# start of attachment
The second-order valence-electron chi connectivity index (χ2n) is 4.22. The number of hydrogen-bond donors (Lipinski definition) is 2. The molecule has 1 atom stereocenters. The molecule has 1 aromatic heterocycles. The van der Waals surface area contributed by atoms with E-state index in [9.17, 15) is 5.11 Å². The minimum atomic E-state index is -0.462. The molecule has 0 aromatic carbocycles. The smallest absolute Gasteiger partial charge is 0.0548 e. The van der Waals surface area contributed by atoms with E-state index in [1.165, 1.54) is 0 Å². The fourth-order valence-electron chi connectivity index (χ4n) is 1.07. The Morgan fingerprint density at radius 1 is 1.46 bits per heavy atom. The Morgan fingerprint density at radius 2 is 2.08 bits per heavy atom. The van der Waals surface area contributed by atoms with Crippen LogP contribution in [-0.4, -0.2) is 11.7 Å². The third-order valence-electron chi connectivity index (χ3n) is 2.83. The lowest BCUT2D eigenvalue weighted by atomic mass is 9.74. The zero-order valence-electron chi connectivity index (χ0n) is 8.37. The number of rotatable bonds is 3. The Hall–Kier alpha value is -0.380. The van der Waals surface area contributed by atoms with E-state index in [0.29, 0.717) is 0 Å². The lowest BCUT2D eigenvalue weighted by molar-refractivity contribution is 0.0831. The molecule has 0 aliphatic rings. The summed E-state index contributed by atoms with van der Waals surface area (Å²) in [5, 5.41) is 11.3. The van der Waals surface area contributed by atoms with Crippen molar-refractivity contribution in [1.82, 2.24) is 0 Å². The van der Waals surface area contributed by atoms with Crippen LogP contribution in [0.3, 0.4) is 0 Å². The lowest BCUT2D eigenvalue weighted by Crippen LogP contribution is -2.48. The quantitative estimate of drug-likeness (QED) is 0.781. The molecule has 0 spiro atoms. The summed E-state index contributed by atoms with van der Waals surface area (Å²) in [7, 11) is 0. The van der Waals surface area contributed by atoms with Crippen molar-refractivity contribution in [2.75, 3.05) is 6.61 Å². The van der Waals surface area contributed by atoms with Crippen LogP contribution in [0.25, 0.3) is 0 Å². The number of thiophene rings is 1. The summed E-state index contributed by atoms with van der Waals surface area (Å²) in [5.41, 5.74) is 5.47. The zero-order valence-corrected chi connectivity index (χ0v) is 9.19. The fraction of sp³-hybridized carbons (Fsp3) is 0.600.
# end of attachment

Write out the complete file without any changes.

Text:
The second-order valence-electron chi connectivity index (χ2n) is 4.22. The number of hydrogen-bond donors (Lipinski definition) is 2. The molecule has 1 atom stereocenters. The molecule has 1 aromatic heterocycles. The van der Waals surface area contributed by atoms with E-state index in [9.17, 15) is 5.11 Å². The minimum atomic E-state index is -0.462. The molecule has 0 aromatic carbocycles. The smallest absolute Gasteiger partial charge is 0.0548 e. The van der Waals surface area contributed by atoms with E-state index in [1.165, 1.54) is 0 Å². The fourth-order valence-electron chi connectivity index (χ4n) is 1.07. The Morgan fingerprint density at radius 1 is 1.46 bits per heavy atom. The Morgan fingerprint density at radius 2 is 2.08 bits per heavy atom. The van der Waals surface area contributed by atoms with Crippen LogP contribution in [-0.4, -0.2) is 11.7 Å². The third-order valence-electron chi connectivity index (χ3n) is 2.83. The lowest BCUT2D eigenvalue weighted by atomic mass is 9.74. The zero-order valence-electron chi connectivity index (χ0n) is 8.37. The number of rotatable bonds is 3. The Hall–Kier alpha value is -0.380. The van der Waals surface area contributed by atoms with E-state index in [0.29, 0.717) is 0 Å². The lowest BCUT2D eigenvalue weighted by molar-refractivity contribution is 0.0831. The molecule has 0 aliphatic rings. The summed E-state index contributed by atoms with van der Waals surface area (Å²) in [5, 5.41) is 11.3. The van der Waals surface area contributed by atoms with Crippen molar-refractivity contribution in [1.82, 2.24) is 0 Å². The van der Waals surface area contributed by atoms with Crippen LogP contribution in [0.3, 0.4) is 0 Å². The lowest BCUT2D eigenvalue weighted by Crippen LogP contribution is -2.48. The quantitative estimate of drug-likeness (QED) is 0.781. The molecule has 0 spiro atoms. The summed E-state index contributed by atoms with van der Waals surface area (Å²) in [7, 11) is 0. The van der Waals surface area contributed by atoms with Crippen molar-refractivity contribution in [2.75, 3.05) is 6.61 Å². The van der Waals surface area contributed by atoms with Crippen LogP contribution in [0.25, 0.3) is 0 Å². The number of thiophene rings is 1. The summed E-state index contributed by atoms with van der Waals surface area (Å²) in [5.41, 5.74) is 5.47. The zero-order valence-corrected chi connectivity index (χ0v) is 9.19. The fraction of sp³-hybridized carbons (Fsp3) is 0.600.